Welcome to the Sports Memorabilia Insider – FREE VERSION. Today we have a deep dive into a 1965 Joe Namath Rookie Photograph that is IPOing on Collectable Thursday, June 17th at 8 PM EST.
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Joe Namath Photo Type 1
About the Asset
This is a copy of the 1965 Joe Namath Photograph that was used as the basis for his Topps Rookie Card in the same year. It is the only known Type 1 copy of this photo, and as a refresher, a Type 1 photograph is defined by PSA as: “A 1st generation photograph, developed from the original negative, during the period (within approximately two years of when the picture was taken)”. Type I photographs are the originals and the most valuable. The photo was taken by sports photographer Bob Olen, and not for nothing, is the featured photo on Namath’s Wikipedia page.
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- Projected future growth
- Asset class ROI, volatility and risk statistics
- Detailed valuation with recent sales
- Our verdict
About the Drop
This asset will drop on Collectable at 8 PM EST on June 17th for $295,000, but it is currently available as an “Exclusive” for certain members. There is $116,000 in retained equity, leaving $179,000 in shares. Collectable have been scheduling their assets for trading around 60 days after the IPO funds and from that point it trades every weekday.
Add IPO to calendar
About Joe Namath and Bob Olen
We’ve mentioned before that the subject and photographer are both important to understand the value of a given photograph, so let’s start with the subject. Namath is a Hall of Fame quarterback who played most of his career with the New York Jets, leading them to an AFL championship, and then post-merger, to the Jets’ only Super Bowl appearance. He is most famous for guaranteeing victory over the heavily favored Baltimore Colts (and their QB Johnny Unitas) and following through, winning MVP after a 16-7 win.
He was given the nickname “Broadway” Joe and achieved a level of mainstream fame that included a number of national endorsements (he is still seen today in ads for Medicare Coverage Helpline) and a short-lived talk show and acting career. Though statistically not one of the greatest quarterbacks to play, he is certainly one of the most notable and was an icon to a generation of sports fans and still remains relevant today.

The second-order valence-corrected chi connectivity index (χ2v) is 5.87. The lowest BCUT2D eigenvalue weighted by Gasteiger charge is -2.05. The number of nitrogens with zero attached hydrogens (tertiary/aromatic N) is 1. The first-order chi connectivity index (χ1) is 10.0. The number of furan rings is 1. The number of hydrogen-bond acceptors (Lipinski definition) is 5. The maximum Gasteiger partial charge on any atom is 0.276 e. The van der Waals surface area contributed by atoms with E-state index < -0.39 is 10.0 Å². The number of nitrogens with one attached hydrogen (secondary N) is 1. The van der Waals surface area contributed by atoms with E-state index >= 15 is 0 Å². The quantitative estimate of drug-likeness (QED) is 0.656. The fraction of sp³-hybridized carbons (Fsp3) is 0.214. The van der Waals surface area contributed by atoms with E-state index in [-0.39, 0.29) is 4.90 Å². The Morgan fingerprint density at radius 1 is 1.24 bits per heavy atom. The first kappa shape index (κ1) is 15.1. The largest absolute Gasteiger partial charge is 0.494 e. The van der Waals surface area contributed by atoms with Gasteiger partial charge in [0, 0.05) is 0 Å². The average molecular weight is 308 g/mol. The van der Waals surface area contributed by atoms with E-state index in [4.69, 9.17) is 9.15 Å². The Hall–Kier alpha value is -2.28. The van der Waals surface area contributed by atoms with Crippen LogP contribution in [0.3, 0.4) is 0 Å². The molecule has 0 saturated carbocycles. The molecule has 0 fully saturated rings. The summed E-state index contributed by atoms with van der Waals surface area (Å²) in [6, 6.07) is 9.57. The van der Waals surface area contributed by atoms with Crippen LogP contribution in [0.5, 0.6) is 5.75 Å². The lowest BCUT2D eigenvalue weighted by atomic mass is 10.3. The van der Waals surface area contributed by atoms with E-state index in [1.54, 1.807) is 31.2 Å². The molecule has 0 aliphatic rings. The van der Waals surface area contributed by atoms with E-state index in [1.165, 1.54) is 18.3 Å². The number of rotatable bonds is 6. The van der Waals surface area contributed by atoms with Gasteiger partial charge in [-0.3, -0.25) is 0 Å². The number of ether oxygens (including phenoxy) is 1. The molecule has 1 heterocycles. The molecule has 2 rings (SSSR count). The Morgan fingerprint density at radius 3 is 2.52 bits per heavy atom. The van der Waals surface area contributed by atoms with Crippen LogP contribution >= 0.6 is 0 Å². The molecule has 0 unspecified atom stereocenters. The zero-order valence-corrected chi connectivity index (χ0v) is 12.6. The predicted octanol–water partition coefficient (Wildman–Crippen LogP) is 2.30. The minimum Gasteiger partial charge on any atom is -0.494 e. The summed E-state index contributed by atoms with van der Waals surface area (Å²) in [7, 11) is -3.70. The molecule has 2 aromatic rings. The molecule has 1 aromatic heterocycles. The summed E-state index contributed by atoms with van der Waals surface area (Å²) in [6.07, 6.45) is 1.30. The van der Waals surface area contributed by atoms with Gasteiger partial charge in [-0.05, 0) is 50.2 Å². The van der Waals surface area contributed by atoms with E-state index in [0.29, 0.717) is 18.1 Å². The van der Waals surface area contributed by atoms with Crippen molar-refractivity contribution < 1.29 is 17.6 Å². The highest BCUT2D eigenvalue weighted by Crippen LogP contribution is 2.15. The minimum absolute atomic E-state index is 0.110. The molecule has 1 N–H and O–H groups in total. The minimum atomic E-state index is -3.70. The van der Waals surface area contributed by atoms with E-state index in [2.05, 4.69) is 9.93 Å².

He actually outstrips Joe Montana, John Elway (listed, hilariously, as an executive) and Dan Marino in Google search volume.
Bob Olen, the photographer, was a prominent New York sports photographer for over fifty years — you can read his obituary here. While prominent in the New York sports subculture, I don’t believe his attachment does anything either way to the value of the asset.
Recent Sales and Current Valuation
This exact photograph was sold for $66,000 in 2017, and is now being offered at nearly five times that amount.
The sports memorabilia category had a -8% ROI in Q1 2021.
Growth Potential and Future Catalysts
There is a PSA 8 currently at auction at Memory Lane and one at Heritage that will open for bidding next month. That will be a good marker of how his specific market is doing. While still somewhat in the public eye, there’s not a lot that will boost his market outside of a Jets deep run in the playoffs (ha!) or, not to be morbid, but Namath is 78 years old and at some point, well, you know. Not that anyone should ever be rooting for or counting on that when investing in an asset.
Keep in mind, of course, that this is the photo and not the card. If there is increased demand for the actual photographs behind prominent cards, a 1/1 Type 1 photo would be a beneficiary.
Be advised that most recent Collectable IPOs, especially the sports memorabilia ones, are falling (some around 25-30%) immediately upon entering the secondary market. Overall, 14 of 16 sports memorabilia IPOs have declined since opening.